When Jimmy Connor was seriously injured in the FA Cup 4th round in 1937, Sunderland turned to Eddie Burbanks as a replacement. Burbanks had been recruited from non-league football in the Midlands, and quickly adapted to life in the top division. In the Cup Final, Burbanks scored the third goal of the 3-1 victory, as Sunderland clinched the Cup for the first time in their history. Burbanks was a polished left-winger despite being naturally right footed. After leaving Sunderland, Burbanks joined former team-mate Raich Carter who had been appointed as Hull's player-manager.



#74: Fred Hall

Pts: 34 Apps: 224 Goals: 1

Fred Hall was another subscriber to the Paul Butler School of pie eating (see William Gibson, number 65 on the list). Joining Sunderland in 1945, Hall’s weight had risen dramatically since his pre-war career with Blackburn. However, Hall was a very able and versatile defender, able to play anywhere along the back line. After arriving at Sunderland, Hall was soon appointed captain and proved a very influential and commanding figure in defence. Despite Hall’s admirable leadership skills, Sunderland remained trophy-less during his time at the club.



#73: George Mulhall

Pts: 34 Apps: 289 Goals: 66

Before joining Sunderland, George Mulhall had enjoyed a successful spell at Aberdeen where he had scored 42 goals in 150 games. A professional from the age of 15, Mulhall was a pacey left winger who had an eye for goal. Mulhall joined a Sunderland side that was chasing promotion with Brian Clough scoring goals for fun. Unfortunately, Clough’s career ending injury in December 1962 severely affected the team and Sunderland weren’t promoted until the following season. Together with Charlie Hurley, Mulhall was released on a free transfer in 1969 and allowed to negotiate his own contract.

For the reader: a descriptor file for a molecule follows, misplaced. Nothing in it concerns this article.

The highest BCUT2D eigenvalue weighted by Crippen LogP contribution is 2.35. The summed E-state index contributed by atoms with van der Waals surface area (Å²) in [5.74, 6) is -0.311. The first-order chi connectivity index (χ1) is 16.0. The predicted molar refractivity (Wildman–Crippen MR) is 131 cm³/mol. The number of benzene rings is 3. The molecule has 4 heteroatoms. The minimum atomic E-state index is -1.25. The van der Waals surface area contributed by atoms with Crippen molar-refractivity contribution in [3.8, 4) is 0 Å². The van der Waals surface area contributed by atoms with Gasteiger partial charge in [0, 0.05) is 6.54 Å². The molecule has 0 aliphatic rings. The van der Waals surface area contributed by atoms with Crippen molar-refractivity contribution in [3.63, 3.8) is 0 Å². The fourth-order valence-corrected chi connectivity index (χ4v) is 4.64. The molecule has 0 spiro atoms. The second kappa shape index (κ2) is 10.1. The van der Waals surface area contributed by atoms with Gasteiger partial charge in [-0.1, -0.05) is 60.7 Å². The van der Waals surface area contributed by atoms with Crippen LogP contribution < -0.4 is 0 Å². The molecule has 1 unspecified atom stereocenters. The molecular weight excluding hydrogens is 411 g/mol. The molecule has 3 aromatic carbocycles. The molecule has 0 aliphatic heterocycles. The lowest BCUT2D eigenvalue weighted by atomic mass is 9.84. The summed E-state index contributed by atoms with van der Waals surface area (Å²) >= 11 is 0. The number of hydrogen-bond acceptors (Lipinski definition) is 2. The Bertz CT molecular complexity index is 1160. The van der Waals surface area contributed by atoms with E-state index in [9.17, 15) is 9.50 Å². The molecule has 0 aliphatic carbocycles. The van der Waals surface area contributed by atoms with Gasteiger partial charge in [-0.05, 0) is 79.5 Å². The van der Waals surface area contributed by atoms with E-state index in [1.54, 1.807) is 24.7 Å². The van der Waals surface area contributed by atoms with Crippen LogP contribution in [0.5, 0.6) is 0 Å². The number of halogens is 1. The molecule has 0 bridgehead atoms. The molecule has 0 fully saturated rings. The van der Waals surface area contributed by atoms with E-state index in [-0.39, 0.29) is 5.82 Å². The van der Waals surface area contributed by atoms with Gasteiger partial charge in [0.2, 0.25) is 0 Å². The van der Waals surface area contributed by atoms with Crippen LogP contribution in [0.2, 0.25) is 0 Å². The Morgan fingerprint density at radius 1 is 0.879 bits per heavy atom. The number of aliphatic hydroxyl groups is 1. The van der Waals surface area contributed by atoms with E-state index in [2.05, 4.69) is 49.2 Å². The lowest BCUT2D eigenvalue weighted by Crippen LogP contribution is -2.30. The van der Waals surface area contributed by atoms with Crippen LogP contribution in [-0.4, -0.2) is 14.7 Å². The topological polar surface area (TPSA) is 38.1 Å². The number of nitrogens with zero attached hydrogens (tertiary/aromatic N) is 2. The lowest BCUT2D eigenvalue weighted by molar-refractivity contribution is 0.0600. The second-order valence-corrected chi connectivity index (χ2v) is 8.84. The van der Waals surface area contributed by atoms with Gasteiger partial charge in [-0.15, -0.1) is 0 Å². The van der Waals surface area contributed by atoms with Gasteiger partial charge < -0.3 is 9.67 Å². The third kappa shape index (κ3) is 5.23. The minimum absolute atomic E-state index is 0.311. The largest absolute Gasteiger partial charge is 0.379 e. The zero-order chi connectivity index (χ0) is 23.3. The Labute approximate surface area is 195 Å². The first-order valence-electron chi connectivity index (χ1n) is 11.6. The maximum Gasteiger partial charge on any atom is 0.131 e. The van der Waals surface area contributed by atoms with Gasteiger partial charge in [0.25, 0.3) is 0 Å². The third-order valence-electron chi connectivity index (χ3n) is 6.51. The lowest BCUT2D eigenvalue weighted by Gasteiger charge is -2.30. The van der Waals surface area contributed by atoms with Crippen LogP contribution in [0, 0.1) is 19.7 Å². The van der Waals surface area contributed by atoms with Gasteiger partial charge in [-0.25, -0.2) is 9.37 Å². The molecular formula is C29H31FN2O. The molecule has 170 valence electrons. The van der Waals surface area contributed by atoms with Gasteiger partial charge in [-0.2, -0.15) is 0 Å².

#72: Colin McLatchie

Pts: 34 Apps: 130 Goals: 29

Colin McLatchie was a big, powerful left-winger who became the first Sunderland player since Johnny Campbell to register double figures in goals in a season. McLatchie was a very direct winger who loved to get into the penalty box. His blistering left foot shot gave him a respectable goal tally during his time with the Lads. During his time at Sunderland, McLatchie won the League Championship in 1902. His performances at other clubs were less impressive, and he failed to make an impression at either Grimsby or Preston.



#71: Niall Quinn

Pts: 35 Apps: 219 Goals: 67

The Lord of the Disco Pants arrived at Sunderland from Man City to spearhead Sunderland’s Premiership campaign of 1996/97. Unfortunately, Quinny’s first season was largely an anti-climax, as he suffered knee ligament damage. When joined by Kevin Phillips the following season though, Quinny became a different player. His exquisite control, fantastic knockdowns and quality headers made the Quinn-Phillips combination the most dangerous in Division 1. After 2 years of tormenting Division 1 defences, Quinn and Phillips turned their sites on the Premiership with devastating results. Undoubtedly Quinny’s greatest moments came at Sid James Park. In 2000/01, Quinny scored the winner to beat the scum 2-1. Quinn’s head met Mickey Gray’s huge looping cross and the ball flew into the top corner. Despite giving away the penalty that Sorensen saved from She-Ra, Sunderland held on to win and Quinny’s disco pants were definitely the best.